Chemical and Biomolecular Engineering

Official blog of the Lehigh University Chemical Engineers

Going Digital

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One of the Unit Operations Labs that my partner and I did was the Data Acquisition Lab. The goal of this experiment was to help us understand how data collecting method work by analyzing signal voltages measured with a computer inserted Analog/Digital data acquisition (DAS) board from a pressure transducer and thermocouples under various conditions and signal variations. Data acquisition systems convert analog signals from specific measurement sensors to digital signals and store them as readable data on a connected computer. The sensors used here are thermocouples and pressure transducers, which convert the physical phenomena of temperature and pressure to measurable voltages with respect to time.

When an analog signal is converted to a digital signal, the voltage is discretized into steps which contain a certain amount of discrete place holders for data. These points are bits, and vary depending on the software.  For example, a 4-bit system will store 4 units of information per step.  The number of steps of an n-bit system can be found by the formula: “2n= steps” The smallest step size, or resolution, of an analog to digital conversion (ADC) can be determined by dividing the reference voltage by the number of steps.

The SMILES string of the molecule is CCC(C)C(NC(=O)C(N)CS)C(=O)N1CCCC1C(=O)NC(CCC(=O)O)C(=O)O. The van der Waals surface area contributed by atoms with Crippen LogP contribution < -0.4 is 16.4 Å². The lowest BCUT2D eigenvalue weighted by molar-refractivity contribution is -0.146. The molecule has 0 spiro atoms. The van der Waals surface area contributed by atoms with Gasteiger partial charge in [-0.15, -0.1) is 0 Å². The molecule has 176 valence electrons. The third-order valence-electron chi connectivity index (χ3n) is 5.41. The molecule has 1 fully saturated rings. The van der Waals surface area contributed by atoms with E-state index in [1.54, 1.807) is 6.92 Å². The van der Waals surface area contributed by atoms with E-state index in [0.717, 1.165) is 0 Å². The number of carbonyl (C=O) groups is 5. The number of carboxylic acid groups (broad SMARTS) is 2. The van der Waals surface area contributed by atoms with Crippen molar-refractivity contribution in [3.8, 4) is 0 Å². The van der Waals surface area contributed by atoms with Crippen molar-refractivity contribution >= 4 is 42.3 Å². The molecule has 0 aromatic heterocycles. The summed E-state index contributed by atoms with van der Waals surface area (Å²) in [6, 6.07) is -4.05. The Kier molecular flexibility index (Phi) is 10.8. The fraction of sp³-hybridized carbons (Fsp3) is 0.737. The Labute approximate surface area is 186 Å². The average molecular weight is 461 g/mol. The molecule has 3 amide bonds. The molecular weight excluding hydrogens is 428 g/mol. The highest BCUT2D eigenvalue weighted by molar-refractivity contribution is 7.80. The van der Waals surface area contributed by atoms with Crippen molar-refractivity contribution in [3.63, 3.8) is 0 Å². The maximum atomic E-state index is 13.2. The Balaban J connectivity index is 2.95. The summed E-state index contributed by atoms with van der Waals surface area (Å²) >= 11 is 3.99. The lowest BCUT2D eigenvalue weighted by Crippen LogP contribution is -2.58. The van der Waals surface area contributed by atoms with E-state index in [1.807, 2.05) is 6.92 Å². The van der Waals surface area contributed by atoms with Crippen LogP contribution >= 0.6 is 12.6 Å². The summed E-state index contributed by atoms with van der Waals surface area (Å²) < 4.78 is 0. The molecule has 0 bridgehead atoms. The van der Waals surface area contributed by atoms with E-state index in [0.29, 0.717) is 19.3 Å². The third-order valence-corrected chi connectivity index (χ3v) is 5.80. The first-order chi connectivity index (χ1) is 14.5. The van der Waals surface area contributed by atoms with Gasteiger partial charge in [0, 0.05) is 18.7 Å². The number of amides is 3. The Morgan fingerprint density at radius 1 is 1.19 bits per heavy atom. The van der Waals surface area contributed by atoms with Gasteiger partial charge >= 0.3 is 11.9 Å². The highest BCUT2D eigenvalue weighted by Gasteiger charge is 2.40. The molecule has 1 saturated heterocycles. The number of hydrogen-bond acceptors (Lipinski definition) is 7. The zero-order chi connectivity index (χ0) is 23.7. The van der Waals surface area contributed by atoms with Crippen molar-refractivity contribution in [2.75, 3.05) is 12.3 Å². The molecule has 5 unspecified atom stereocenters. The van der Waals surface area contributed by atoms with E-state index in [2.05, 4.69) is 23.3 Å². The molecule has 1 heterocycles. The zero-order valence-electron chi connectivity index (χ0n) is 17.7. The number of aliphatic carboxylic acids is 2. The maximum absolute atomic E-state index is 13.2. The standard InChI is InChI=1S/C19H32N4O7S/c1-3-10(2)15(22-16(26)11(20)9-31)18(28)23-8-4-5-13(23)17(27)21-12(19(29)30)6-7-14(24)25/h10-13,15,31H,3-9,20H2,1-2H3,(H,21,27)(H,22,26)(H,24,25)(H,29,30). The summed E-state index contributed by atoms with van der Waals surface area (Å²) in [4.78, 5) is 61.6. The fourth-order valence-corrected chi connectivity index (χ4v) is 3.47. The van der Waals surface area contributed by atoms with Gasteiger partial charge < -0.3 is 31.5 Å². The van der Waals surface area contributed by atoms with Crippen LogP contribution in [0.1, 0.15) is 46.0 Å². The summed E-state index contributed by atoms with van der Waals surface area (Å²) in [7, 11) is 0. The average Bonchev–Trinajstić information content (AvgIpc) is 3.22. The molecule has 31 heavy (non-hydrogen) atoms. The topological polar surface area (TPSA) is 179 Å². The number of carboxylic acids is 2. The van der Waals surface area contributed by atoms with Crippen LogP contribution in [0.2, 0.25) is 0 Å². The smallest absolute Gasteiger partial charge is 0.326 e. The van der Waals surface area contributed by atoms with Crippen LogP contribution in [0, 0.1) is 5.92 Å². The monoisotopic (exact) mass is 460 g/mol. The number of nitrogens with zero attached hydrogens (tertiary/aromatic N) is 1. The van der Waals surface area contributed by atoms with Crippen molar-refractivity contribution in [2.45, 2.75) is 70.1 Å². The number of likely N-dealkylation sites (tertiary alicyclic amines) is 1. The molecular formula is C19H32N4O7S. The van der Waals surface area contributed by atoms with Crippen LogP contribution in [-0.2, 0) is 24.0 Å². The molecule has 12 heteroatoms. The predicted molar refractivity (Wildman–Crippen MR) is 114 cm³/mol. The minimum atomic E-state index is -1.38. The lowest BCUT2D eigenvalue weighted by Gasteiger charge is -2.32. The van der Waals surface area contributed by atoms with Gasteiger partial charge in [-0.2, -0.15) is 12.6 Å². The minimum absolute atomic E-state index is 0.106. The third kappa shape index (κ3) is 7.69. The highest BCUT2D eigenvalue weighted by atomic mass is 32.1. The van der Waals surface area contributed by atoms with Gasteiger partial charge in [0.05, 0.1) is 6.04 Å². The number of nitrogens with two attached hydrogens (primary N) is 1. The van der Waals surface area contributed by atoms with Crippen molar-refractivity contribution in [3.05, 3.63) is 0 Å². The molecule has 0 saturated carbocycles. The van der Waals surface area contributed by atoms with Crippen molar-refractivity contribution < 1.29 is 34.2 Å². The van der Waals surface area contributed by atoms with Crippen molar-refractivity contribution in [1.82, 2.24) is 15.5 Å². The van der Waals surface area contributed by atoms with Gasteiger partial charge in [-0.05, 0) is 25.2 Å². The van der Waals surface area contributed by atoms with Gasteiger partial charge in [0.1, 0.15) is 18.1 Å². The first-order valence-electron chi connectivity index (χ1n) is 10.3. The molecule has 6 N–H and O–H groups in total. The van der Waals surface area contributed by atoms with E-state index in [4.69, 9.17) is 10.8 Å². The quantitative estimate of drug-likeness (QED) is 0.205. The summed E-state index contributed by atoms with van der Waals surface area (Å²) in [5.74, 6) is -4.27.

Now here’s something more interesting for those of you music lovers like me. If you wonder how to convert your vinyl collections into digital format, keep reading.  It is actually not that complicated so bear with me. Basically, you first output your analog signal from your vinyl records before you boost it with a preamp. It then passes through a receiver and computer-audio interface that converts analog signal to digital. And then Audacity can record it for you and it’s free. And there you have it! However, if your turntable is analog-line level, you can hook it up directly into the computer audio-interface and then into the computer. Even better, if your turntable output signal at Line level and has a digital output, feel free to connect the turntable directly to the computer.

It’s really useful because now you can bring your digitized music with you to wherever you go. Well unless you are a hipster who prefers to carry turntables around that’s cool too. 


Author: Jerry Jin

Hello, My name is Jerry Jin. I'm a senior at Lehigh University pursuing a degree in Chemical Engineering. I'm from Allentown, PA, but I was born in Shanghai, China. I moved here when I was fourteen years old. I'm currently the secretary for Southeast Asia at Lehigh Club, and treasurer for SASE. I'm also on the Lehigh Ultimate Frisbee Team and I enjoy being spontaneous.

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